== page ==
So the next weekend you bring Johnny and Bobby and Joey down (the intern thought  you were strange when you mentioned in the copy room that you ‘wanted to take her to a cave you knew about’, so now you’re the office weirdo), and you four have a great time down there. You purposefully didn’t invite Steve, because you don’t know him aswell and he might not be as much fun. Unfortunately, you forgot to tell your friendswhat Steve told you about keeping the place nice, and while you had your back turned Bobby decided to write his name on a wall over a piece of graffiti from the 1950’s,and Joey smashed up some old plates and tools in a corner that look like they werethere since Abraham Lincoln was in office. They were your friends though, and youdidn’t want to say anything to them afterward, so you kept quiet. But you’ve already decided next time you won’t take them along, and that will be that. At least Johnny was respectful, so you’ll go with him again. On the way out, you all forget the TacoBell wrappers and beer bottles you left behind, or worse you didn’t think anything of it because there were old bottles already all over the place. Next week you and Johnny go back down, and the place looks even worse than it did when you left. There’s trash everywhere, lots of spray paint on the walls, and the whole place smells like someone puked. When you sigh and tell Johnny what a shame it isthat someplace so nice went to hell, Johnny says he came down during the week witha bunch of other friends and they threw a party. He admits that it’s a mess, but it’ll bealright because his friend Timmy told him there are caves all over Minneapolis, and  you guys can just find a new one and party there. He also invites you to the party next week that Bobby is throwing down there, and the one the next day that his friend Mikeis gonna have. Suddenly you realize maybe you can’t trust people quite as well as you first thought, and maybe you should have just stuck with Steve’s invite. 
You may think this seems unlikely, but we’ve seen too many times to count, andwe’ve seen first hand what can happen when one person shows their friends, andthey show their friends, and they show theirs, all without passing along the threefoundation concepts to good exploring habits. Pretty soon, locations look nothinglike they did before, or vandalism becomes so rampant that there’s no reason to goback there because all of the original charm is gone… or worse, a cave gets sealedbecause too many people are going there too often, making too much noise ormaking the entrance really obvious! THE THREE FOUNDATION CONCEPTS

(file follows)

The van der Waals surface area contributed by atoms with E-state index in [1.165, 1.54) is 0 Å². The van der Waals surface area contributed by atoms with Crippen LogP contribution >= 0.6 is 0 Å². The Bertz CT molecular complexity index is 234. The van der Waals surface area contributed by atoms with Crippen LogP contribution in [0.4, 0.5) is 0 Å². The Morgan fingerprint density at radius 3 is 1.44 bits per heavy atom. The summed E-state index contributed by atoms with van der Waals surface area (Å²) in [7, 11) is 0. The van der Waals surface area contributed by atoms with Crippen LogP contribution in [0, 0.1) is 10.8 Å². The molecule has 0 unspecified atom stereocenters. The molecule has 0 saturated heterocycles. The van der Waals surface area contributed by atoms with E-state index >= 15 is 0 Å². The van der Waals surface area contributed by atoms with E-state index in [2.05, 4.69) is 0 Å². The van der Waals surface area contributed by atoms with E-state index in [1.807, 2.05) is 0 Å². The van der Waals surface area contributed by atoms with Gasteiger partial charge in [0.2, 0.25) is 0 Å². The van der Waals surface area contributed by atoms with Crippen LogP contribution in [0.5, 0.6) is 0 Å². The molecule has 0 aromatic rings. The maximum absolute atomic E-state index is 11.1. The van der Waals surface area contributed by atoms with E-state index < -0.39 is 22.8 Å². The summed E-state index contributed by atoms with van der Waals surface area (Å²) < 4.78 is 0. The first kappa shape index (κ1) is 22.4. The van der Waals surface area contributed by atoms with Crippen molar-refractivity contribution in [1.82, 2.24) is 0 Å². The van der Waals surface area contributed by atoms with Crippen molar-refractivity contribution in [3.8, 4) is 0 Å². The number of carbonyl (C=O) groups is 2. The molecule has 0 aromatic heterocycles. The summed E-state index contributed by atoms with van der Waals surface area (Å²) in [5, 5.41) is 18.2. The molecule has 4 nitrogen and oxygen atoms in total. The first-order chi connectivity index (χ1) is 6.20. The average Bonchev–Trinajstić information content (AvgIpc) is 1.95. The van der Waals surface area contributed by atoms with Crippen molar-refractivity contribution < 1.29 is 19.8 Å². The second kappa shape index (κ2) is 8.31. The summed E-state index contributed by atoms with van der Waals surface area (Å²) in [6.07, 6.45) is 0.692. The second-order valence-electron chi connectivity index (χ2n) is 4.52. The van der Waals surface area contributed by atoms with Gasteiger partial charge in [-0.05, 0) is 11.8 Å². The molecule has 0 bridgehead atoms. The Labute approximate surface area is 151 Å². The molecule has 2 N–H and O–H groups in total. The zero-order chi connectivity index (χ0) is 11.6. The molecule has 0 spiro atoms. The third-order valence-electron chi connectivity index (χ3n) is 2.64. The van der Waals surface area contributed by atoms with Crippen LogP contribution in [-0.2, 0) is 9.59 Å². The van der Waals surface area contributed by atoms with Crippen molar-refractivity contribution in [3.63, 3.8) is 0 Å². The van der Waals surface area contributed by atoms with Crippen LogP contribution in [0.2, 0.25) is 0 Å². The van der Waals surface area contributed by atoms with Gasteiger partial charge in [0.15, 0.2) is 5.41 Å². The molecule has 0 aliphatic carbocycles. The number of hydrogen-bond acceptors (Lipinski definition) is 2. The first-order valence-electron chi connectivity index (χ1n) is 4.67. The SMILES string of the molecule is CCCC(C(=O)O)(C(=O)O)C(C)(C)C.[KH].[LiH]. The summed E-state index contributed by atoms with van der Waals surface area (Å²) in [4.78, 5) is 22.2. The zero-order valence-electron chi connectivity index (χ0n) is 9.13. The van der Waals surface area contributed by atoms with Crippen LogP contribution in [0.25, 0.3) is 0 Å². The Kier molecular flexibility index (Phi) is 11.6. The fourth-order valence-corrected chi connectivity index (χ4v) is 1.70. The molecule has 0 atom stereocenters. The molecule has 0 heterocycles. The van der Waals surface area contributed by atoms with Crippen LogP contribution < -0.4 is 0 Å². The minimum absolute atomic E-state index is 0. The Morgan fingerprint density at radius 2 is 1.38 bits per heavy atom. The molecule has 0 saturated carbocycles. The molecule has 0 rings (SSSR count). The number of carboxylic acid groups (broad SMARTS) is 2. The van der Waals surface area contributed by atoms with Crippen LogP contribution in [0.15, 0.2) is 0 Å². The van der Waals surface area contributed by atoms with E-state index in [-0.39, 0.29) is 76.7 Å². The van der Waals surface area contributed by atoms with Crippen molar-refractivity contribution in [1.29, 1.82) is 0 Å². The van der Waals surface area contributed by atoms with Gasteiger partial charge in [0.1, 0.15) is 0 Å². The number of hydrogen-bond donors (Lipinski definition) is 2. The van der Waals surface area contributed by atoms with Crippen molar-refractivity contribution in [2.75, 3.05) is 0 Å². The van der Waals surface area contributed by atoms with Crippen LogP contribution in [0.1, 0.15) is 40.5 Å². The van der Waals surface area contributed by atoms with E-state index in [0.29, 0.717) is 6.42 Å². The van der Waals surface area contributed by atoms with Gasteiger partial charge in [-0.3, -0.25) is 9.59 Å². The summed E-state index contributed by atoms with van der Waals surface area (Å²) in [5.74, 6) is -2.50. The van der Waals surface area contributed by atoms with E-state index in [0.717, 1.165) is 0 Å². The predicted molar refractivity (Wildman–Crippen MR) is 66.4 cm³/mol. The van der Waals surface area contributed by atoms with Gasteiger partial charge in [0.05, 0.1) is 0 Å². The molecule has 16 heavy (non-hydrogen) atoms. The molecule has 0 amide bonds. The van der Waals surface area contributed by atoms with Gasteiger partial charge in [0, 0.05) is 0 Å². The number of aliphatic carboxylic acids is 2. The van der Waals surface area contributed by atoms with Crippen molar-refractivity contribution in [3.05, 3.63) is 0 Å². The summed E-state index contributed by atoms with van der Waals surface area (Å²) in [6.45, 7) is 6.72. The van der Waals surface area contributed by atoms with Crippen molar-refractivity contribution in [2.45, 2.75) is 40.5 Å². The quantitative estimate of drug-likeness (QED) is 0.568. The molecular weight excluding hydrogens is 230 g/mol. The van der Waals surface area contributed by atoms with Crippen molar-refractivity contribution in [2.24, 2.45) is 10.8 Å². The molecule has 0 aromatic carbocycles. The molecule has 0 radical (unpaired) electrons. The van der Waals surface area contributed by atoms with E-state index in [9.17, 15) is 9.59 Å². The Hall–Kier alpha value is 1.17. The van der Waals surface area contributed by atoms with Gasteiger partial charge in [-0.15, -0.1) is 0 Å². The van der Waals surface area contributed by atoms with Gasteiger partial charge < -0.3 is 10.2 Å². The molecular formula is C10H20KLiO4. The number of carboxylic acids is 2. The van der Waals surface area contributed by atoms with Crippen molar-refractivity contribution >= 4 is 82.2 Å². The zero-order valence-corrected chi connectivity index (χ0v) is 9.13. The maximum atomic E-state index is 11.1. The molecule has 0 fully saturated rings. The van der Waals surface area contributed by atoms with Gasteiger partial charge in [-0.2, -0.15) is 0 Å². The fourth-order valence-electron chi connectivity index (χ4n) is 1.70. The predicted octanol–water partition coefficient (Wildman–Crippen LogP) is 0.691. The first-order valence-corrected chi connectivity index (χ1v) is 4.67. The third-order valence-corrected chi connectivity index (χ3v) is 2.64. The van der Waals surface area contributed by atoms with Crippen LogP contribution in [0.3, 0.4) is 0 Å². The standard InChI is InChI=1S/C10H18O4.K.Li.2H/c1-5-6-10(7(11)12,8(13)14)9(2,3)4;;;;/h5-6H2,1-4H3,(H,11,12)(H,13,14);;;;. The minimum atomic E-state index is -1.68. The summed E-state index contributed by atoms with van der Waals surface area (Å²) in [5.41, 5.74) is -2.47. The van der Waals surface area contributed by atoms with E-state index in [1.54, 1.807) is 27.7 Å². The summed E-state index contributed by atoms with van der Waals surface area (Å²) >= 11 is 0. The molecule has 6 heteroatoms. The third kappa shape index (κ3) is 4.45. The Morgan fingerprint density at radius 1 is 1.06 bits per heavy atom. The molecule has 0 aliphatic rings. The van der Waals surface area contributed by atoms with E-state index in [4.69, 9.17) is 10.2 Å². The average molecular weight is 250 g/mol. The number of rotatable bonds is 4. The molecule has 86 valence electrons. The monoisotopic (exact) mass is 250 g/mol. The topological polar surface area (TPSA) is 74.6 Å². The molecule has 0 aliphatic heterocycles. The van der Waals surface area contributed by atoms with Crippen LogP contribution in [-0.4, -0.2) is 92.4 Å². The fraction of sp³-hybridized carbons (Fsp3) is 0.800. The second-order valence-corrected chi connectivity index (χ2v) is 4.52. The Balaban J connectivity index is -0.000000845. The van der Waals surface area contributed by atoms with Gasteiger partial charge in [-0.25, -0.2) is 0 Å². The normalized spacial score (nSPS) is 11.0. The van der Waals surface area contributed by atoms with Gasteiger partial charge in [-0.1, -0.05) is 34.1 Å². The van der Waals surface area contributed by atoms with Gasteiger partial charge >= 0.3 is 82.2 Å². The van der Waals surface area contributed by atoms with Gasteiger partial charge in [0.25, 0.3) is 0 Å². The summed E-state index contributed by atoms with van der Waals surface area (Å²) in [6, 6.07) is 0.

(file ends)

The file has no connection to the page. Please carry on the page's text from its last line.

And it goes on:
* You don’t know it, but it’s highly likely that any caves or drains you’ve already been* in in the metro area are accessible because of these concepts, and likely because of members in this community. No thanks required, but we do take donations. :)
 
 
The shorthand version: 
1. Location Preservation: Take care of & use caution regarding your exploringlocations.2. Cautious Explanations: Be selective of who you tell what and when about exploring.3. Community Communications: Keep in contact with each other to know what’snext! 
and… The (very) Longhand version: 
1.Location Preservation.Location Preservation.Location Preservation. 
This first concept is what we’re all about, and the most important that we try toevoke. Exploring locations. We love the caves, the drains, and the buildings. We want nothing more than to enjoy these locations for what they are, as long as fate allows.Our number one goal of this community is to promote good ethics and discussionrelating to the access, availability, and good-treatment of our locations. We want as many well-intentioned people to enjoy these places for as long as possible,unaltered, and the only way this can happen is to promote a set of standards andethics that’s grown out of our needs over time. Sometimes these ethics fluctuatewith the location, sometimes with time, sometimes with the amount of explorersthere are. There are no standards written in stone, and even if there were no onewould agree to all of them the same way. And that in itself is a good thing. But, the ones that are pretty much universal to all locations, times and places are:
No damaging property, be it private, public, or any sort of gray areas. Thisincludes vandalism, blatant or obnoxious graffiti, or any other sorts of ruthless destruction or spoiling of anything beautiful or venerable. (thanksWikipedia!). I should mention that spray paint on brick tunnels is one of thefastest ways to get people enraged. If you can’t resist painting underground,there are miles of boring concrete drains around that could use a splash of color. 
Avoiding over-use of locations. You don’t need to go back to the same